The fact that there are precise laws ruining relationships might sound alarming. Romantic illusions might have to be ditched. They will. But when romantic illusions go, true love can come in. To begin with, though, we wait for a noble prince to appear on a white charger or hope that a beautiful princess will let her hair down for us. We search moats and courtyards for perfect partners and at best discover only average men and women. And if, in spite of our disappointment, we get involved with them, they turn into frogs. A local park can be dramatically improved by adding playground equipment from a reputable supplier.
A wise man once said, ‘The moment you fall in love with someone is the moment they start turning into a frog.’ But that’s no reason to be anxious, according to the same wise man: ‘There’s nothing bad about frogs – frogs are wonderful. The world is full of frogs.’ He thinks we should be happy that our dream prince or princess has turned out to be a frog. ‘Because real princes and princesses would never fall for frogs like us. Just accept that you are only a frog yourself and be really curious about the other frog.’ With exercise being so important nowadays, products such as monkey bars would be a welcome find in any Christmas stocking, providing you could fit them in!
That’s his solution to all romantic dilemmas. In terms of relationships, my favourite fairytale is The Beauty and the Beast. It suggests that you shouldn’t leave your dried-up old frog or send your nagging and shrivelled old frog wife packing. Instead, if you love the ugly and scary beast at your side with all your heart and passion, in the end, through your unconditional love, it will turn into a prince or princess. Imagine waking up on Christmas day and seeing outdoor fitness equipment in your back garden?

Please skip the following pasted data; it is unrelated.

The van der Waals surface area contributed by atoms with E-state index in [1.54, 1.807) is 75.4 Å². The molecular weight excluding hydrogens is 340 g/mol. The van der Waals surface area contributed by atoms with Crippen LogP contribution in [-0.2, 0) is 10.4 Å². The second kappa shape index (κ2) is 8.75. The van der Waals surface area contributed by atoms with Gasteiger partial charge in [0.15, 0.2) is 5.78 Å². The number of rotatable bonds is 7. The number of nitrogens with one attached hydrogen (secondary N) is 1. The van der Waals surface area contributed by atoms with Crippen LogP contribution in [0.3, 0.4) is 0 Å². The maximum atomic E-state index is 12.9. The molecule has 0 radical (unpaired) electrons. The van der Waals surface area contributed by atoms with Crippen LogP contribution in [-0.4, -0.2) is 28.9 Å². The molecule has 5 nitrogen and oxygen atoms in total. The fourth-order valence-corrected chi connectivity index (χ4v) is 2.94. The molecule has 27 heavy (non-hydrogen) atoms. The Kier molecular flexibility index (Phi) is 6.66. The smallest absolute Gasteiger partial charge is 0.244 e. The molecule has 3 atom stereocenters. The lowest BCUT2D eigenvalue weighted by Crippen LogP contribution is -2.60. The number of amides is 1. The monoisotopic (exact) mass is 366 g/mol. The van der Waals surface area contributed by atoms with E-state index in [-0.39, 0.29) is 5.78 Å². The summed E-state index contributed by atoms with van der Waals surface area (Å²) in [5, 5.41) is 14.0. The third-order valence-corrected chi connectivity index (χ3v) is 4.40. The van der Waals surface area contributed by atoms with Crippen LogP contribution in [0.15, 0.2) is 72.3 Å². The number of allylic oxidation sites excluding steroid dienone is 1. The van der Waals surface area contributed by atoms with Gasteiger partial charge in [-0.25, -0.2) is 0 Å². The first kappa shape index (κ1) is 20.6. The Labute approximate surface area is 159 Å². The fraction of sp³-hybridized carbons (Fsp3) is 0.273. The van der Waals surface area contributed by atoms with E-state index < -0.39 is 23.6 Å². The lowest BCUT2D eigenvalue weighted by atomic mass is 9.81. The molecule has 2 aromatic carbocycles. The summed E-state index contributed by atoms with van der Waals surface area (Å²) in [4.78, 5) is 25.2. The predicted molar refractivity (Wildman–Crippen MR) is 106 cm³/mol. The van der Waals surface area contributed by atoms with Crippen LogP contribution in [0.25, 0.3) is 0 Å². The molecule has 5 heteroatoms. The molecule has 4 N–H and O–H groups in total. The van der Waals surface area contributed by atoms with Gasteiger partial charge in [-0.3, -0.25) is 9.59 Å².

We all know how we want people to be: beautiful, strong, clever, sensitive, loving, educated – we have a whole list of demands, based on our upbringing. A prince for one person might be a beast for another. In any case, we judge our partners according to our own personal expectations. And whenever they don’t match up, we call them frogs or beasts.
Real love, however, is nothing to do with an ideal. Parents of disabled children know this. They love them not because of what they are, they simply love them, and often more unconditionally than they could ever have imagined. But it’s the same with healthy children too – you know how deeply and devotedly you can love those whingeing, crying monsters and that in your heart they are always little princes and princesses.